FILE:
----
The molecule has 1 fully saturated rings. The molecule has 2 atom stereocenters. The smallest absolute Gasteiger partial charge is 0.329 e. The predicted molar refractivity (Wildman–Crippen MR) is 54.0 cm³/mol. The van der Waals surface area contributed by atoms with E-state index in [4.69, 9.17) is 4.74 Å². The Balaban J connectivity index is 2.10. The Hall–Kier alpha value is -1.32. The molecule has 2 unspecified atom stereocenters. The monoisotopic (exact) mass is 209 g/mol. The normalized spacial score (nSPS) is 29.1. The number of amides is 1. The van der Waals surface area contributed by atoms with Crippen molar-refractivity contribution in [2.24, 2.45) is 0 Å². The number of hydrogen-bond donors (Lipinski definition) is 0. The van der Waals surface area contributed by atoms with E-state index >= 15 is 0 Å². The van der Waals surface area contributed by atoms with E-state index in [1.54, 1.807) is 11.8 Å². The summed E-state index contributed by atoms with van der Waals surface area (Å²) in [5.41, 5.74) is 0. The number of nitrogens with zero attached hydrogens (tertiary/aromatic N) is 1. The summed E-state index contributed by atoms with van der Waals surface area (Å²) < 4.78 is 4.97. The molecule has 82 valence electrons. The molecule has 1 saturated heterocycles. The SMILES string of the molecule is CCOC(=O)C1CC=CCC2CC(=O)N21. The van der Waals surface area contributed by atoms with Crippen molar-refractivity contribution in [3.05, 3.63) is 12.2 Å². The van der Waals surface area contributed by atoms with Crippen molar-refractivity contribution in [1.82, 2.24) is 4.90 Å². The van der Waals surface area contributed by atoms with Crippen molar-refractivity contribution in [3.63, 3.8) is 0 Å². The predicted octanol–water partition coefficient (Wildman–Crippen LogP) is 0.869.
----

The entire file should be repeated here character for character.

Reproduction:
The molecule has 1 fully saturated rings. The molecule has 2 atom stereocenters. The smallest absolute Gasteiger partial charge is 0.329 e. The predicted molar refractivity (Wildman–Crippen MR) is 54.0 cm³/mol. The van der Waals surface area contributed by atoms with E-state index in [4.69, 9.17) is 4.74 Å². The Balaban J connectivity index is 2.10. The Hall–Kier alpha value is -1.32. The molecule has 2 unspecified atom stereocenters. The monoisotopic (exact) mass is 209 g/mol. The normalized spacial score (nSPS) is 29.1. The number of amides is 1. The van der Waals surface area contributed by atoms with Crippen molar-refractivity contribution in [2.24, 2.45) is 0 Å². The number of hydrogen-bond donors (Lipinski definition) is 0. The van der Waals surface area contributed by atoms with E-state index >= 15 is 0 Å². The van der Waals surface area contributed by atoms with E-state index in [1.54, 1.807) is 11.8 Å². The summed E-state index contributed by atoms with van der Waals surface area (Å²) in [5.41, 5.74) is 0. The number of nitrogens with zero attached hydrogens (tertiary/aromatic N) is 1. The summed E-state index contributed by atoms with van der Waals surface area (Å²) < 4.78 is 4.97. The molecule has 82 valence electrons. The molecule has 1 saturated heterocycles. The SMILES string of the molecule is CCOC(=O)C1CC=CCC2CC(=O)N21. The van der Waals surface area contributed by atoms with Crippen molar-refractivity contribution in [3.05, 3.63) is 12.2 Å². The van der Waals surface area contributed by atoms with Crippen molar-refractivity contribution in [1.82, 2.24) is 4.90 Å². The van der Waals surface area contributed by atoms with Crippen molar-refractivity contribution in [3.63, 3.8) is 0 Å². The predicted octanol–water partition coefficient (Wildman–Crippen LogP) is 0.869.